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J Chem Ecol. 2002 Oct;28(10):2057-81.

Oligoalginate recognition and oxidative burst play a key role in natural and induced resistance of sporophytes of laminariales.

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  • 1Station Biologique, UMR 1931, CNRS-Laboratoires Goëmar, Roscoff, Brittany, France.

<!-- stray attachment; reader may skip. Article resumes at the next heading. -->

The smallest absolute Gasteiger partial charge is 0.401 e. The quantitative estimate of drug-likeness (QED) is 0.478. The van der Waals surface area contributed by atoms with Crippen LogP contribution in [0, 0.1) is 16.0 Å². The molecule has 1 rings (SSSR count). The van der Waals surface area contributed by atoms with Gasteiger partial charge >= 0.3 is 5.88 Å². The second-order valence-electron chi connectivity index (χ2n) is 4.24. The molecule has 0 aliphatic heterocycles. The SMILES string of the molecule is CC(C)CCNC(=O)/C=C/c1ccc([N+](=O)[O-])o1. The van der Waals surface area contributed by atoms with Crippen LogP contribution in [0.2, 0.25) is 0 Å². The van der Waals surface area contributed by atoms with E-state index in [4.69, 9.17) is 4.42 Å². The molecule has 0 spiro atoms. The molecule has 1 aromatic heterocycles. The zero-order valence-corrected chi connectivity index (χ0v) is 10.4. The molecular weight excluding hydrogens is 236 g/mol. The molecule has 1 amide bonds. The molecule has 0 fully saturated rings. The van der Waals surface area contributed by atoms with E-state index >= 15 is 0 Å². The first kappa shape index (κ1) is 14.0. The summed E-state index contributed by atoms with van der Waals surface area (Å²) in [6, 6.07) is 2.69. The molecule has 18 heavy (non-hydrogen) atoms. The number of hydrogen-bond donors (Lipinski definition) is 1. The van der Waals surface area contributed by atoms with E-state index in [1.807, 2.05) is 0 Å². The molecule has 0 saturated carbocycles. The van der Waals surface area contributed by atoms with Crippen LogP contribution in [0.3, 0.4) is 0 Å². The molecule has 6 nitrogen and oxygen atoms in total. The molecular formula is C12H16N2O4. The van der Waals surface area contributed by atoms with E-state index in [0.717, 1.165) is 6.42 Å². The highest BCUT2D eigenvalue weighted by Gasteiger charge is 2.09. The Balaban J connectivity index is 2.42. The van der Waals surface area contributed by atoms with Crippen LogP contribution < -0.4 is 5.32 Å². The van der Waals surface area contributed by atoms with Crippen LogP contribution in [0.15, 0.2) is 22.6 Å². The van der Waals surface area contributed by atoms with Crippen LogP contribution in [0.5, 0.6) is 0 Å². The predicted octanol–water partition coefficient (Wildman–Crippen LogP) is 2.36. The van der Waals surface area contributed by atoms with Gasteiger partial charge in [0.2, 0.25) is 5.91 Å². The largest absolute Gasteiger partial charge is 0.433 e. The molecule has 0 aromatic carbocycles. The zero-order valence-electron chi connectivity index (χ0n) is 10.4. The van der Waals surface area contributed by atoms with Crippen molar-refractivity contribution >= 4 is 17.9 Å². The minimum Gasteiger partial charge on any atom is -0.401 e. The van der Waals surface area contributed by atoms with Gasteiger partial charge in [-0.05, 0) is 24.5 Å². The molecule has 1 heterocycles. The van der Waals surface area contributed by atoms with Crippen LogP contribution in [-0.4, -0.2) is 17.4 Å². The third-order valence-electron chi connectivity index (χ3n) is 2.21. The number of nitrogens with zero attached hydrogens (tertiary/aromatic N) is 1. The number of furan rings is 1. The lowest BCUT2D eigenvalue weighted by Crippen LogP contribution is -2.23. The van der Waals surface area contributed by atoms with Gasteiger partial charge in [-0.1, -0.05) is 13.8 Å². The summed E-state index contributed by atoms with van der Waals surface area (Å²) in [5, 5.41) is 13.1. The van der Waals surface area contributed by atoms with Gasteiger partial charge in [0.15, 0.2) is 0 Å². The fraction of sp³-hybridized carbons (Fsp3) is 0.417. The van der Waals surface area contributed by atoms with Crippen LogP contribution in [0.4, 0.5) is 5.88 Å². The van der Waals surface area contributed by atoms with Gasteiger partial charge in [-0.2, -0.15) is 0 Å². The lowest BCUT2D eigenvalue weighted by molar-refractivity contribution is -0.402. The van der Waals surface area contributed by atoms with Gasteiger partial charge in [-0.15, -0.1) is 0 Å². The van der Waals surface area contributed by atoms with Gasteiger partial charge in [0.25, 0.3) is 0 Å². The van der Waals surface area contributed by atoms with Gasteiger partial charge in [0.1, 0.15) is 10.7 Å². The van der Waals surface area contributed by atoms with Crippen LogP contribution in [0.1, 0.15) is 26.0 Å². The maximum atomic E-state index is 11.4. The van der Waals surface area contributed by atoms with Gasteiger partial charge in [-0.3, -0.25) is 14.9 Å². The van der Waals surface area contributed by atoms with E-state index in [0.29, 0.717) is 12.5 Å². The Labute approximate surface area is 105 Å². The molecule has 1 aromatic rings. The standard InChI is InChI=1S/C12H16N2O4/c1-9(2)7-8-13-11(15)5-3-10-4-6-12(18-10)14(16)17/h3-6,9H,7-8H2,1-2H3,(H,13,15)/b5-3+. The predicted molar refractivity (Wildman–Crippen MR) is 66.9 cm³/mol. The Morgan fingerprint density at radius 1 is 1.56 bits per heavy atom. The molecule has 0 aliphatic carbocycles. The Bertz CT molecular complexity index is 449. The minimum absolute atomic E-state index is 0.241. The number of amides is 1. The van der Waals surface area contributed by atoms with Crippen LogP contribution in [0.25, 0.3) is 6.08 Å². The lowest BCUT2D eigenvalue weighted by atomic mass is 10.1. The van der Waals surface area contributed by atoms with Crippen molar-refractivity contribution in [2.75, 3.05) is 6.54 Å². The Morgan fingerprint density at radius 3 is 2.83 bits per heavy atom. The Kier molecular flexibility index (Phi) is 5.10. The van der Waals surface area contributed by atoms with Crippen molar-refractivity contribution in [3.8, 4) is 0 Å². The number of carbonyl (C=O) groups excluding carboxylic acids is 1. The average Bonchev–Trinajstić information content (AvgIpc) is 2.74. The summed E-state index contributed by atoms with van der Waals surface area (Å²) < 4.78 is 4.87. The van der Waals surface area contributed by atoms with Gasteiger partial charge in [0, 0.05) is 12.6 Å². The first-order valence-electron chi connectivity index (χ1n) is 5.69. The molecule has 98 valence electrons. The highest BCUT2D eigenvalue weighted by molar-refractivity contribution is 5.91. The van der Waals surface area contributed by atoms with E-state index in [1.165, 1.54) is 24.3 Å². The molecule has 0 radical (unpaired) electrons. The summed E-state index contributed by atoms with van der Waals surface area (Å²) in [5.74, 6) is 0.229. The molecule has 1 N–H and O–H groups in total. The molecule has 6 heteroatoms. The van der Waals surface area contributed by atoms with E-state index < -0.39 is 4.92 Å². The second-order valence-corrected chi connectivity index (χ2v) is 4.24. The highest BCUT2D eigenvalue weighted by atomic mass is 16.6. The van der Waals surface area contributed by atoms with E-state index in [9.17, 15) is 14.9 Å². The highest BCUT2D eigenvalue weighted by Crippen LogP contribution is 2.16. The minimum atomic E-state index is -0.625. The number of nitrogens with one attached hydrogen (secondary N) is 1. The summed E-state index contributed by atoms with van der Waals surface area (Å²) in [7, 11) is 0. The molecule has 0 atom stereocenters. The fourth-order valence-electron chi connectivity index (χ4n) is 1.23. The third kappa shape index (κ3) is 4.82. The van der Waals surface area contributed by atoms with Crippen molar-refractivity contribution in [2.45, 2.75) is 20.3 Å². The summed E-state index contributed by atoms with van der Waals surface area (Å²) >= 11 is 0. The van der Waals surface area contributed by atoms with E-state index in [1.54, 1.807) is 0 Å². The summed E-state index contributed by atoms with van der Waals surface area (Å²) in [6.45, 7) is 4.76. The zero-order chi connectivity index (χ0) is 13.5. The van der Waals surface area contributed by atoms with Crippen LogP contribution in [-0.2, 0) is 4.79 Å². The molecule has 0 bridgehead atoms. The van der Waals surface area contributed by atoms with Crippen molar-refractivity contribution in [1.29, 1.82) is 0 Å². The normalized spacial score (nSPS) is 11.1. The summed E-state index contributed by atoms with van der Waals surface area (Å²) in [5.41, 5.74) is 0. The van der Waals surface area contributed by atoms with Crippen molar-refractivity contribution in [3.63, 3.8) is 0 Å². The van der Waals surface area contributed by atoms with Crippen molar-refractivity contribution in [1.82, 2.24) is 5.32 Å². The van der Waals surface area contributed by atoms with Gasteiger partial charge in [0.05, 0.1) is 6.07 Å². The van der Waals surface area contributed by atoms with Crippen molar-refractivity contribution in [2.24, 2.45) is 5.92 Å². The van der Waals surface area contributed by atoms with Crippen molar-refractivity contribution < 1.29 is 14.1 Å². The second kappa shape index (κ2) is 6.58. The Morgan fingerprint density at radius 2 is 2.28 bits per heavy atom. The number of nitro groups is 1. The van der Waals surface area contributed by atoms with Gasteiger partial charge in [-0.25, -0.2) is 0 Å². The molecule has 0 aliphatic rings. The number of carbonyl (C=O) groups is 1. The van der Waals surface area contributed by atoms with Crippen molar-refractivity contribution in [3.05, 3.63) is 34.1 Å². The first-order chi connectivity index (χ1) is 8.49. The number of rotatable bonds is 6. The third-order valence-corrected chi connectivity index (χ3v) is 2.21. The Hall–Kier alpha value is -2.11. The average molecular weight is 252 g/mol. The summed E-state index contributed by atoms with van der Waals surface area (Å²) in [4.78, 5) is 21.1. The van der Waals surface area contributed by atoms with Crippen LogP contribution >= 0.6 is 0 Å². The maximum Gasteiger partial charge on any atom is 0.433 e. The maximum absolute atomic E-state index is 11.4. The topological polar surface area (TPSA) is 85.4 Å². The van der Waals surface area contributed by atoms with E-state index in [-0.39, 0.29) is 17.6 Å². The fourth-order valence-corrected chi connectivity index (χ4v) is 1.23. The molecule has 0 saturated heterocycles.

Forty-five species of brown algae (Phaeophyceae) were surveyed for their capacity to respond by an oxidative burst to challenges with alginate oligosaccharides. Intertidal frondose brown algae (Fucales) constitutively released high quantities of peroxide. The capacity to recognize oligoguluronates and to react with an oxidative burst was confined to alginate-rich taxa with complex thallus morphology, epitomized by the sporophytes of Laminariales. When kelp sporophytes were impaired in their capacity to perform an oxidative burst by the NAD(P)H oxidase inhibitor diphenylene iodonium, they were readily degraded by their bacterial epiflora. Thus, in these algae, the oxidative response is an essential element of natural resistance. We also report on the establishment of a well-defined experimental system for investigations on kelp immunity, with Laminaria digitata as the host and its phaeophycean endophyte, Laminariocolax tomentosoides, as the pathogen. We found that an alginate-triggered oxidative burst significantly induces resistance in Laminaria digitata against infection. From these findings we infer that oligoalginate signals are important cues in the interaction between laminarialean kelps and potential pathogens.

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